Monday, September 29, 2014

TONIGHT: A Good Evening, Monday September 29, 2014 - By Contributing Astronomy Editor, Dan Matlaga

Go outside at 7:00p.m. and face the southwest.  The crescent moon is easy to spot. Look just below the crescent moon for a bright slightly reddish star like object.  This is the planet Mars.  Below the Moon and Mars is the bright red star Antares, the brightest star in the constellation Scorpius. Further to the West, or further to the right, almost out of view is the planet Saturn.

This is a multi dimensional view. The apparent close positions of the Moon, Mars, Antares and Saturn is an illusion.

A beam of light takes only one second to travel eight times around the earth.  That same beam of light traverses the distance from the sun to the earth in just 8 minutes. The light from the moon takes 1.26 seconds, Mars 12.7 minutes, Saturn 1.4 light hours.  These four objects are members of the family of objects that belong to the solar system.

The star Antares however, is so far away the light that strikes your eye this evening left the star 553 years ago.  That is to say it was produced when Christopher Columbus
Christopher Columbus
was but a boy of ten years old.  The world had yet to hear of the artist known as Michelangelo.
What will the world be like in the year 2567 when the beams of light now leaving the star reach the earth? Just about everyone inhabiting the earth now would have been long forgotten including those whose names are regularly displayed in the headlines of today's morning news.

The name Antaries means the "rival of Mars."  Easier to understand when we use the Greek word for Mars which is "Aries," That is, "Anti-Aries." Every two years the planet Mars and Aries can be seen riding the sky together.  Since Aries is a red star and Mars is a red planet the question will arise as to which of them will outshine the other.  The keen observer might note Mars wins the battle this time because it does appear slightly brighter than Antares.

If you wait until the next evening the moon would have moved some 12 degrees to the East of its current location, Mars seems to stand still with Antares and Saturn.  It will take a few evenings to establish Mars eastward movement with respect to Antares but Saturn appears stationary

Our second scene takes place two years later.  Mars has completed one circuit around the sun, in front of each of the twelve Zodiacal constellations and once again appears close to Antares.  But now we see in two years the Moon is replaced by the planet Saturn. It took Saturn two years to appear to move from the right hand side of our first image to this, the second image. It will take Saturn nearly thirty years before it makes it's circuit around the Zodiacal constellations to once again appear with Antares.  Where will you be thirty years from now? Will this approach of Saturn in 2016 be your first and last view of the event?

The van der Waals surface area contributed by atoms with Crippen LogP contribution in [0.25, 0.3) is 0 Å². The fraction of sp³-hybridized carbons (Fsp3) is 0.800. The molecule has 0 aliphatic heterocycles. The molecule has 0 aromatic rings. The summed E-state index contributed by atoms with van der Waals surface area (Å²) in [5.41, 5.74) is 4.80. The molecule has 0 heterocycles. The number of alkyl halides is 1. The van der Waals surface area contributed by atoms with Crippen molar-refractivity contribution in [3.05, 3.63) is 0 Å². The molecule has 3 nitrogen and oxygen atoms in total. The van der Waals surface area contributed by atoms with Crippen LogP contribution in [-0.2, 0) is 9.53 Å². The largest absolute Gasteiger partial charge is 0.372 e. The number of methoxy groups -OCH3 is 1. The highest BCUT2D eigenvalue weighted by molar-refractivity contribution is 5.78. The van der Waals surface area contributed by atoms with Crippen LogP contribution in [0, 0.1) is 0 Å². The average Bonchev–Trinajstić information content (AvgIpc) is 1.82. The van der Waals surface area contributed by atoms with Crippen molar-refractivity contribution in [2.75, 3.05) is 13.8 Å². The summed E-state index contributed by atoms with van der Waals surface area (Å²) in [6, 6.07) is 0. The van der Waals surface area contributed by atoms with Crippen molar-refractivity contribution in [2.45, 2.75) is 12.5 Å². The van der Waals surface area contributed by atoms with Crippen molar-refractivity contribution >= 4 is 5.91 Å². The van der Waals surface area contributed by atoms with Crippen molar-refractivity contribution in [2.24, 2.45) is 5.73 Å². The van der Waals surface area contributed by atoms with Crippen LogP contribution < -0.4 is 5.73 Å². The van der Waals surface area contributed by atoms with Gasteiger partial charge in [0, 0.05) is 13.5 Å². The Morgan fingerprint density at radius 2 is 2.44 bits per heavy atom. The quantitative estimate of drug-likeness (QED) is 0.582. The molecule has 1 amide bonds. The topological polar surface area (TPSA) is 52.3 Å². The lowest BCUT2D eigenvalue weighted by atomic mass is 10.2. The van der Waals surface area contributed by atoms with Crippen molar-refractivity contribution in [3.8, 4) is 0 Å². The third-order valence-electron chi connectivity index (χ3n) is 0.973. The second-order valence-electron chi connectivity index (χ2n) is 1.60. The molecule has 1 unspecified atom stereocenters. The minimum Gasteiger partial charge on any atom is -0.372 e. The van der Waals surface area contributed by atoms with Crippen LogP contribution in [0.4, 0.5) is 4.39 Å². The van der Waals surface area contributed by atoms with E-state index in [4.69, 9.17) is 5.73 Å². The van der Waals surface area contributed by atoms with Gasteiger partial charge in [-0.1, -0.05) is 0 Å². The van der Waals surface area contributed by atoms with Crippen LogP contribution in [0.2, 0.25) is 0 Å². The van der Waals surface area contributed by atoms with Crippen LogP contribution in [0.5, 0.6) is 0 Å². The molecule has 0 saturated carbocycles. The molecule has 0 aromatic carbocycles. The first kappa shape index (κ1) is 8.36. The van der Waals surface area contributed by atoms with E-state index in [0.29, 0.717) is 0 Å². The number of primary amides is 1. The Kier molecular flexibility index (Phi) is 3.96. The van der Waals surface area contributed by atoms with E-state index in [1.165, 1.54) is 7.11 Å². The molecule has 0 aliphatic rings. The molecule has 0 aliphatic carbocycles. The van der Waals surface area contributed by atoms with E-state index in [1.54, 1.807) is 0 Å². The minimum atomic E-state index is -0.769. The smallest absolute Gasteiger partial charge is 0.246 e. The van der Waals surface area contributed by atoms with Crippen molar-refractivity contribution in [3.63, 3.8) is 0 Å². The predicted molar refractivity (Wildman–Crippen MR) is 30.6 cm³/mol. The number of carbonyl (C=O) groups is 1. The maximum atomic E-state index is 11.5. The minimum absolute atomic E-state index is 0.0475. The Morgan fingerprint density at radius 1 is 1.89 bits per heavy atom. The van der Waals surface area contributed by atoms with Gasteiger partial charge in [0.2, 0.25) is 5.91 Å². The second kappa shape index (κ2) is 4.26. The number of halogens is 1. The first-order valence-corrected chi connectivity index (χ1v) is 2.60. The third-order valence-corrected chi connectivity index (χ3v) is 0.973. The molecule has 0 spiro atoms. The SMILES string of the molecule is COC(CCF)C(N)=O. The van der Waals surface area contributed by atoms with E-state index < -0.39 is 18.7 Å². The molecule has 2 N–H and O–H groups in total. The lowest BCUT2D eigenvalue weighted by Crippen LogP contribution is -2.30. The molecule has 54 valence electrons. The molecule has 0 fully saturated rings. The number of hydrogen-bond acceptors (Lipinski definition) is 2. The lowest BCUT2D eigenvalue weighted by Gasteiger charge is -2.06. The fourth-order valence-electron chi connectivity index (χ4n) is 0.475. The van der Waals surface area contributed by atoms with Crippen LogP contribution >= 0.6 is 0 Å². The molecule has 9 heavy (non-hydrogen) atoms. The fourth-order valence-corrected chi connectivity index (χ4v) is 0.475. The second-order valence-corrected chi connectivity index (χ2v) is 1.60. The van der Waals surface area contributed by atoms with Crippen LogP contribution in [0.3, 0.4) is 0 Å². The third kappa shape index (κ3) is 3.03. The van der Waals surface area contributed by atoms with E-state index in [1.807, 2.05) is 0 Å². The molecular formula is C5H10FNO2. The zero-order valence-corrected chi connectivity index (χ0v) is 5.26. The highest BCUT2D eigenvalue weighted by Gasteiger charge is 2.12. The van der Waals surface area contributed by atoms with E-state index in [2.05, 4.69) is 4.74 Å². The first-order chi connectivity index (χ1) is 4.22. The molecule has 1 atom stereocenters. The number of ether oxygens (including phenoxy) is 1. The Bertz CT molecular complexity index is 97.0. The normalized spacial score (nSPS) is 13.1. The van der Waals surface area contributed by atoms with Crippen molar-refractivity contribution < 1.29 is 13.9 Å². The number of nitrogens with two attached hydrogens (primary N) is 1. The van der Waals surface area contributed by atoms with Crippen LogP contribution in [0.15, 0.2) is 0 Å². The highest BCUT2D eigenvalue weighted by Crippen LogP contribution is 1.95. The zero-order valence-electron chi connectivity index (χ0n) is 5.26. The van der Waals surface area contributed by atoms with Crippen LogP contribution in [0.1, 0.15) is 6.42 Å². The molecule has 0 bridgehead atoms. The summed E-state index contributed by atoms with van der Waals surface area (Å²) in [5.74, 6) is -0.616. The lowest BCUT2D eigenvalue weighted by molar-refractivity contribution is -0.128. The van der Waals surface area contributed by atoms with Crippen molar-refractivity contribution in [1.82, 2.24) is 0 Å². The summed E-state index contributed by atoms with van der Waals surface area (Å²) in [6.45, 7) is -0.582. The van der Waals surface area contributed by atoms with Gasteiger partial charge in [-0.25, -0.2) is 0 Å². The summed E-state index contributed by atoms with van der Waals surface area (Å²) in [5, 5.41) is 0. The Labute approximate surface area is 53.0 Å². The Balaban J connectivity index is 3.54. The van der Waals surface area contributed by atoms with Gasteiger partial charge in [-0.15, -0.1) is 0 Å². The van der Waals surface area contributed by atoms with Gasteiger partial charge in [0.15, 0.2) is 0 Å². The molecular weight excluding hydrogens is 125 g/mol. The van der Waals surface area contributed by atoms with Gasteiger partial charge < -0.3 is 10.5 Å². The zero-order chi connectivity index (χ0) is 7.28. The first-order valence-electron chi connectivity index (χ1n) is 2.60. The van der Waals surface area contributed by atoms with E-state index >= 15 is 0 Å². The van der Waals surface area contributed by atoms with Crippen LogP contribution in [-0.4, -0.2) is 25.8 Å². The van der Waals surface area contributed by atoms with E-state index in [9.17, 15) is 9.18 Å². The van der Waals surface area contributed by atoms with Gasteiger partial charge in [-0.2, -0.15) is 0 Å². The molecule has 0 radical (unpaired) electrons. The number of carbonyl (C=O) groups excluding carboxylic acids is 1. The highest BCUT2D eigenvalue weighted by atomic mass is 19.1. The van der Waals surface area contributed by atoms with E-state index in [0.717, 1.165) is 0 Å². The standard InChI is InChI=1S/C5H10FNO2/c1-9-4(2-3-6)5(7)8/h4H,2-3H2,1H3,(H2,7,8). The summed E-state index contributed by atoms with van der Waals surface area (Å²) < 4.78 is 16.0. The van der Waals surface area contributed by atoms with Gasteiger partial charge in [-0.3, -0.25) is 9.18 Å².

We have to wait until September 8, 2016 for the appearance of the moon.  We observe Mars has moved to the East, and Saturn has taken the place of the Moon, Mars and Antares from the first view Monday evening.

With just these simple illustrations it is easy to understand how the Greeks interpreted the motions in the sky as clockwork.  The Antikythera mechanism mentioned in previous posts lend verification to the concept that far off beyond the Eastern horizon lies a mechanism capable of moving the real sky and all its individual elements at their correct speeds and headings. The mechanism was cranked by three goddesses known as the Fates.

Observers of the skies 10,000 years ago or more noted the set of five wandering "stars."  Today we call these planets: Mercury, Venus, Mars, Jupiter and Saturn. Attempts were made to try to predict the position of these five with respect to the background stars.  Always their predictions had a measurable error. 

"Build better measuring devices... change the mathematical and physical models to fit the observations..." was the solution.  The same holds true today.  The positions of the planets are known to great accuracies... but there is still today an observational error.
We can determine the distance from the center of Earth to the center of the Moon to an accuracy whose error is equal to about the distance across a paper clip. Why do we need to improve on this? Because there is a measurable error.  It may take a more accurate set of gravitational laws than what Einstein provides, or perhaps there are influences we have not yet taken into account. But there is an error.

An excellent description on how we can measure Earth - Moon distance to such great accuracy can be found on Google: "Einstein the Moon and the Long - Lost Soviet Reflector."